If you read thrillers and you’ve been reading a large number of them in lockdown, the odds are high that you may be a tad depressed. This is because modern thrillers and police procedurals are filled with self-absorbed losers. And that’s just the heroes.
If you want to have a newly caring relationship with your induction hob and immersion heater, your summer reading should include The Way Home by Mark Boyle, published by OneWorld. Boyle lives without induction hobs, freezers, phones, computers, and the power grid. Not to mention cars and a TV. He’s not an eco-evangelist and he doesn’t try to make his laborious life attractive. But it is a chosen life and his somber honesty has to make the reader question the unquestionable: The technologies rendering us more efficiently sad.
If you have never read a western, you cringe at the very notion of beans and shootouts and swinging saloon doors. But a former professor of English named Robert B Parker reinvented this genre ten years back with two offerings, Appaloosa and Resolution. The books are told by a character named Everett Hitch, who serves as a second in command to a wandering lawman named Virgil Cole. They’re told with dialogue so true, you find yourself mouthing the words as you go. On the face of it, the two novels are fast simple thrill-a-minute jobs. Until it becomes clear that Hitch and Cole, the pivotal characters, have deep complex feelings they don’t articulate. Neither of them has ever met a one word sentence he didn’t like. Yet, despite this, the reader still gets enmeshed in their loves, loyalties, their evolving moral codes around killing people, and their shared understanding that life’s central relationships are based on collusive silences as much as on passionate declarations.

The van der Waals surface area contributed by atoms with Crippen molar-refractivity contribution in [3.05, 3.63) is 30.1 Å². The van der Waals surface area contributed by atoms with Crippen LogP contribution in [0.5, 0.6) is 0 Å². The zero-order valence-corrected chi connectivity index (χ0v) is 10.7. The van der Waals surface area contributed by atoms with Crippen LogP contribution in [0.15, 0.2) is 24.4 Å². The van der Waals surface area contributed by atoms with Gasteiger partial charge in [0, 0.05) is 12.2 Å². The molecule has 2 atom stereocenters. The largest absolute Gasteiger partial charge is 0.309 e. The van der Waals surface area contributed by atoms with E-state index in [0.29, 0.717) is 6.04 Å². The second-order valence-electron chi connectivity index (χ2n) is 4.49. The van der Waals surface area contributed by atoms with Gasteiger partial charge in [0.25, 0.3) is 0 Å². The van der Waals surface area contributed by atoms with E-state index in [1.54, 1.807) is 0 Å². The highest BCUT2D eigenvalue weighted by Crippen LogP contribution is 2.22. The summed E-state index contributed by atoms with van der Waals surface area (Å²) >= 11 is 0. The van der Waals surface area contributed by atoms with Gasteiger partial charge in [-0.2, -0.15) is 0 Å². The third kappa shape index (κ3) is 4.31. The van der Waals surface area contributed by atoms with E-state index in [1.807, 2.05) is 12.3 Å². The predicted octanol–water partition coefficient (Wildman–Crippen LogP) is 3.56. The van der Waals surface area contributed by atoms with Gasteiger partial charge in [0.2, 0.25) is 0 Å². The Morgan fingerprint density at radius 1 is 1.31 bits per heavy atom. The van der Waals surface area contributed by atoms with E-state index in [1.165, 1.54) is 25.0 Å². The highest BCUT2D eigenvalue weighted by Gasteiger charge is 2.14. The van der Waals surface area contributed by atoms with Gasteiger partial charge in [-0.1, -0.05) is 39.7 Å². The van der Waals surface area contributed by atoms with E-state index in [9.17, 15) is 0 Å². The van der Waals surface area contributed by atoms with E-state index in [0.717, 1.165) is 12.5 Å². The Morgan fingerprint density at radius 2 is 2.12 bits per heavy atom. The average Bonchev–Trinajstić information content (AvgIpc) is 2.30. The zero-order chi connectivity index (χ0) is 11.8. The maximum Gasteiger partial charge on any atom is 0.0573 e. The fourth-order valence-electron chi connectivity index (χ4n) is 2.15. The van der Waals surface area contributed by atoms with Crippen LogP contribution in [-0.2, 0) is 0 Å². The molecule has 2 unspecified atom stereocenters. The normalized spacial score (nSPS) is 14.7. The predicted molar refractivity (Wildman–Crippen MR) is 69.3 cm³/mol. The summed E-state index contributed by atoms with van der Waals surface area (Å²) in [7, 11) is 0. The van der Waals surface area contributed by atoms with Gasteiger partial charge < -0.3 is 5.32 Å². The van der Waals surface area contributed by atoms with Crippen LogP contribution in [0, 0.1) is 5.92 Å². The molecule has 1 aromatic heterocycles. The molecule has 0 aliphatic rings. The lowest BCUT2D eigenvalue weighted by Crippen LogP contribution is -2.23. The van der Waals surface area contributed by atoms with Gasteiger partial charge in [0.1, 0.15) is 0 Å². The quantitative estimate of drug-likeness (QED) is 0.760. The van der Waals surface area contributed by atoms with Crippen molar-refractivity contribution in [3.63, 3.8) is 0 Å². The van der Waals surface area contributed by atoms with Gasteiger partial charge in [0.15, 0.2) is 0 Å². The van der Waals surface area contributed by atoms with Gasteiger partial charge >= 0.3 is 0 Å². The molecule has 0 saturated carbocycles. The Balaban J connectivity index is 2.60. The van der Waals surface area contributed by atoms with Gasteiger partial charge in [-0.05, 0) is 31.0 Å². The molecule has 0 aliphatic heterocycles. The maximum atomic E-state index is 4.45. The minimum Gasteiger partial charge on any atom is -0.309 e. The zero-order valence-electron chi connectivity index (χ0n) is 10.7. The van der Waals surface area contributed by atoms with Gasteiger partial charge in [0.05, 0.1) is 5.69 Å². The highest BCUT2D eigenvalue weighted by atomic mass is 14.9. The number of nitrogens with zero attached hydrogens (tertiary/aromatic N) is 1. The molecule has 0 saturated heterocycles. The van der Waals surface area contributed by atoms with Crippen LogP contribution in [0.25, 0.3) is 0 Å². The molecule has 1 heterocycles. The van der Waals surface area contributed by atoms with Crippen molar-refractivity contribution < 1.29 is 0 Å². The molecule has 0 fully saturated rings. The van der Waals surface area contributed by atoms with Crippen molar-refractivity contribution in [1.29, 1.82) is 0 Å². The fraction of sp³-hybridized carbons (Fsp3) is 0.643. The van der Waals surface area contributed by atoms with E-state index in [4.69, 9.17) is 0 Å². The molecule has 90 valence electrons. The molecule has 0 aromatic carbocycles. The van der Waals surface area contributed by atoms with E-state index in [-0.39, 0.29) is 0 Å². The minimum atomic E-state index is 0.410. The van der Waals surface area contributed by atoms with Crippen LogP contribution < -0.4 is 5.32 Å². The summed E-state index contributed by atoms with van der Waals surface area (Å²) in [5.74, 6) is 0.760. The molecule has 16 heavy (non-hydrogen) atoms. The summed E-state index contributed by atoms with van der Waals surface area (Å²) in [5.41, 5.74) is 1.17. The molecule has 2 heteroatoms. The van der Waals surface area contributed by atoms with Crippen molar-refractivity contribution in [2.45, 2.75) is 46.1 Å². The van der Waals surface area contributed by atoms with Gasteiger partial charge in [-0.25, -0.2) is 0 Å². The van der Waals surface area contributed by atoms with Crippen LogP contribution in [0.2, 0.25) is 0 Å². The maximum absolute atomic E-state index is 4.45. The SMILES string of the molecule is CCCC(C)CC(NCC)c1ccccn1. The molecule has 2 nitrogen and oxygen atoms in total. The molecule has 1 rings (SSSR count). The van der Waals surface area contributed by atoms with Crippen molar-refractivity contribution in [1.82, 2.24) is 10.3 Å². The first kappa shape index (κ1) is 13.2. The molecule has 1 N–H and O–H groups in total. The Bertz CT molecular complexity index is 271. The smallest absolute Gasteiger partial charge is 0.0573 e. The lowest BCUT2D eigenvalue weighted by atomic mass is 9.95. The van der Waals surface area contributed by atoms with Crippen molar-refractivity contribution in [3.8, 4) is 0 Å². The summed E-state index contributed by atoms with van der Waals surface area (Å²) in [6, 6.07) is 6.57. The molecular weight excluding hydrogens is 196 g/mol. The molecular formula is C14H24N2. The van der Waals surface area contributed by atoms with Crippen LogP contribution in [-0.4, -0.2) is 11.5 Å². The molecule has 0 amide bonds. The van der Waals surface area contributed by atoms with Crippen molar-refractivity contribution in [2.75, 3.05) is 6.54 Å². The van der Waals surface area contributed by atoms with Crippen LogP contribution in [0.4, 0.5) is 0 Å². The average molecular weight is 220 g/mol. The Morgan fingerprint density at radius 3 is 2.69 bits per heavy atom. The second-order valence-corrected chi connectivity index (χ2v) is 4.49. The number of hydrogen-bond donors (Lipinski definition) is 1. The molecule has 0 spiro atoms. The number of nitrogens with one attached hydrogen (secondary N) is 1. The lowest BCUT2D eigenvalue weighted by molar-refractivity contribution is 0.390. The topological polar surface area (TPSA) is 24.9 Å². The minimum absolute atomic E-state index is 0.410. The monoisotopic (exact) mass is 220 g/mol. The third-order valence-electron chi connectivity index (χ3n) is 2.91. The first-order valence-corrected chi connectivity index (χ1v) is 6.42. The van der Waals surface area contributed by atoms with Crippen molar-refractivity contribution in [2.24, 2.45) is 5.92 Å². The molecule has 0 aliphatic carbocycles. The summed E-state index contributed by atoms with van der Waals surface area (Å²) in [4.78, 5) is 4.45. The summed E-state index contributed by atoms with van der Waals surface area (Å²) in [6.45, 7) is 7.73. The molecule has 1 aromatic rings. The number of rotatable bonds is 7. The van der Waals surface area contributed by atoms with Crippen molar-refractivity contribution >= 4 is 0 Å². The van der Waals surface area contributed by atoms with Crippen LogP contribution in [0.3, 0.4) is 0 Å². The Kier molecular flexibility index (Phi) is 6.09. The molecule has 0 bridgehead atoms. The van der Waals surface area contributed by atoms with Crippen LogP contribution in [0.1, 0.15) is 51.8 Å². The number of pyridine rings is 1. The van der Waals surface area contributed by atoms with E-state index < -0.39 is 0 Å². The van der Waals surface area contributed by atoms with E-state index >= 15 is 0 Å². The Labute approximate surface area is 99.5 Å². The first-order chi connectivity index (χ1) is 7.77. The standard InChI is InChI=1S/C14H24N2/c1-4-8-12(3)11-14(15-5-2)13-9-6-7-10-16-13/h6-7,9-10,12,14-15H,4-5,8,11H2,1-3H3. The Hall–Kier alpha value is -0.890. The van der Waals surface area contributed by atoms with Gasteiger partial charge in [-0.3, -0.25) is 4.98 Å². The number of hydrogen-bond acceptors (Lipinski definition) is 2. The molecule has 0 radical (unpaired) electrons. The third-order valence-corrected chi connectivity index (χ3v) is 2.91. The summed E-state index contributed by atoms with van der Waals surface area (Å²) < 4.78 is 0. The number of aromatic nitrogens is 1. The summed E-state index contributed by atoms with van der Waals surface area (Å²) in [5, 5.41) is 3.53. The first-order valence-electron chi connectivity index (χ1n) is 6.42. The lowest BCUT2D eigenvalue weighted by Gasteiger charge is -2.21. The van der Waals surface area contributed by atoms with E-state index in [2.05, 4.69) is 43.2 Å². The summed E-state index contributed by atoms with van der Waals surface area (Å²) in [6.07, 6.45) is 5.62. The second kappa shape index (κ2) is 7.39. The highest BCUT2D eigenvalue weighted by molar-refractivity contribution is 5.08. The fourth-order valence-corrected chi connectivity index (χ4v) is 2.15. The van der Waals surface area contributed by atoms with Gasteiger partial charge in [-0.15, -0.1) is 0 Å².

If you want your heart broken and your understanding of race deepened, grab the Virago reissue of The Street, published in New York in the 1940s by a black author named Ann Petry. It’s about a bright young woman incandescent with ambition for herself and her eight year old son and the discrimination that burns that incandescence right down to nothing.
Finally, if, in the midst of this medical maelstrom, you want a laugh lightly wrapped in insights, buy anything by Adam McKay, former doctor turned comedian. He is a wonder and a joy.